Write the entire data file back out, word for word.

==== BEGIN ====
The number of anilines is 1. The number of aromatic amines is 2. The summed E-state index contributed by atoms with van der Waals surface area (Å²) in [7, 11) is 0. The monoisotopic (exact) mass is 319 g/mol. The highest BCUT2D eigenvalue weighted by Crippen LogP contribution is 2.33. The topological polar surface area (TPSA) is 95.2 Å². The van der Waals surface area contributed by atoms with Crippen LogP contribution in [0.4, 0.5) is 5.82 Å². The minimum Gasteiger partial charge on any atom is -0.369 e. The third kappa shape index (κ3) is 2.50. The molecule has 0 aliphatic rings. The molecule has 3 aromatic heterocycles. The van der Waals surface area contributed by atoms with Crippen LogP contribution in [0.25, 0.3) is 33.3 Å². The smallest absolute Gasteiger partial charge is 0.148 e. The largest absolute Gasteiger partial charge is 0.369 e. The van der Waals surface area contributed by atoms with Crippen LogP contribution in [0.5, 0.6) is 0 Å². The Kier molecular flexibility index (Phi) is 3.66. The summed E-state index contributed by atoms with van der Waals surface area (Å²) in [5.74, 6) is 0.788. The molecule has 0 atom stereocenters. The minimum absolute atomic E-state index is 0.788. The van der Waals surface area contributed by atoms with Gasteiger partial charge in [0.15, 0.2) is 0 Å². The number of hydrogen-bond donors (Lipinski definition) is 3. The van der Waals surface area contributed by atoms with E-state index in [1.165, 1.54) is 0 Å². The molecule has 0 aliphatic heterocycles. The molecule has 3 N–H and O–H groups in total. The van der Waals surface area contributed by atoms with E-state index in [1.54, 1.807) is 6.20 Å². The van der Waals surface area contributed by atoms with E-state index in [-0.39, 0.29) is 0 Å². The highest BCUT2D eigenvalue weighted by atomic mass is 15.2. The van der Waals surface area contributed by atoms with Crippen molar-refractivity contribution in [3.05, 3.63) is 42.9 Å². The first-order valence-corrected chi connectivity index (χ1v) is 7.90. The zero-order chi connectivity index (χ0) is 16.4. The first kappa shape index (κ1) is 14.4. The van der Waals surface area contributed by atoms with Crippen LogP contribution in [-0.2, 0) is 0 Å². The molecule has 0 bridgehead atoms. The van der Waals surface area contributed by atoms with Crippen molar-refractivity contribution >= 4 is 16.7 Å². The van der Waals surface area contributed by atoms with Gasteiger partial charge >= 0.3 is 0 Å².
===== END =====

The number of anilines is 1. The number of aromatic amines is 2. The summed E-state index contributed by atoms with van der Waals surface area (Å²) in [7, 11) is 0. The monoisotopic (exact) mass is 319 g/mol. The highest BCUT2D eigenvalue weighted by Crippen LogP contribution is 2.33. The topological polar surface area (TPSA) is 95.2 Å². The van der Waals surface area contributed by atoms with Crippen LogP contribution in [0.4, 0.5) is 5.82 Å². The minimum Gasteiger partial charge on any atom is -0.369 e. The third kappa shape index (κ3) is 2.50. The molecule has 0 aliphatic rings. The molecule has 3 aromatic heterocycles. The van der Waals surface area contributed by atoms with Crippen LogP contribution in [0.25, 0.3) is 33.3 Å². The smallest absolute Gasteiger partial charge is 0.148 e. The largest absolute Gasteiger partial charge is 0.369 e. The van der Waals surface area contributed by atoms with Crippen LogP contribution in [0.5, 0.6) is 0 Å². The Kier molecular flexibility index (Phi) is 3.66. The summed E-state index contributed by atoms with van der Waals surface area (Å²) in [5.74, 6) is 0.788. The molecule has 0 atom stereocenters. The minimum absolute atomic E-state index is 0.788. The van der Waals surface area contributed by atoms with Gasteiger partial charge in [0.15, 0.2) is 0 Å². The number of hydrogen-bond donors (Lipinski definition) is 3. The van der Waals surface area contributed by atoms with E-state index in [1.165, 1.54) is 0 Å². The molecule has 0 aliphatic heterocycles. The molecule has 3 N–H and O–H groups in total. The van der Waals surface area contributed by atoms with E-state index in [1.54, 1.807) is 6.20 Å². The van der Waals surface area contributed by atoms with E-state index in [-0.39, 0.29) is 0 Å². The highest BCUT2D eigenvalue weighted by atomic mass is 15.2. The van der Waals surface area contributed by atoms with Crippen molar-refractivity contribution in [3.05, 3.63) is 42.9 Å². The first-order valence-corrected chi connectivity index (χ1v) is 7.90. The zero-order chi connectivity index (χ0) is 16.4. The first kappa shape index (κ1) is 14.4. The van der Waals surface area contributed by atoms with Crippen LogP contribution in [-0.2, 0) is 0 Å². The molecule has 0 bridgehead atoms. The van der Waals surface area contributed by atoms with Crippen molar-refractivity contribution >= 4 is 16.7 Å². The van der Waals surface area contributed by atoms with Gasteiger partial charge >= 0.3 is 0 Å².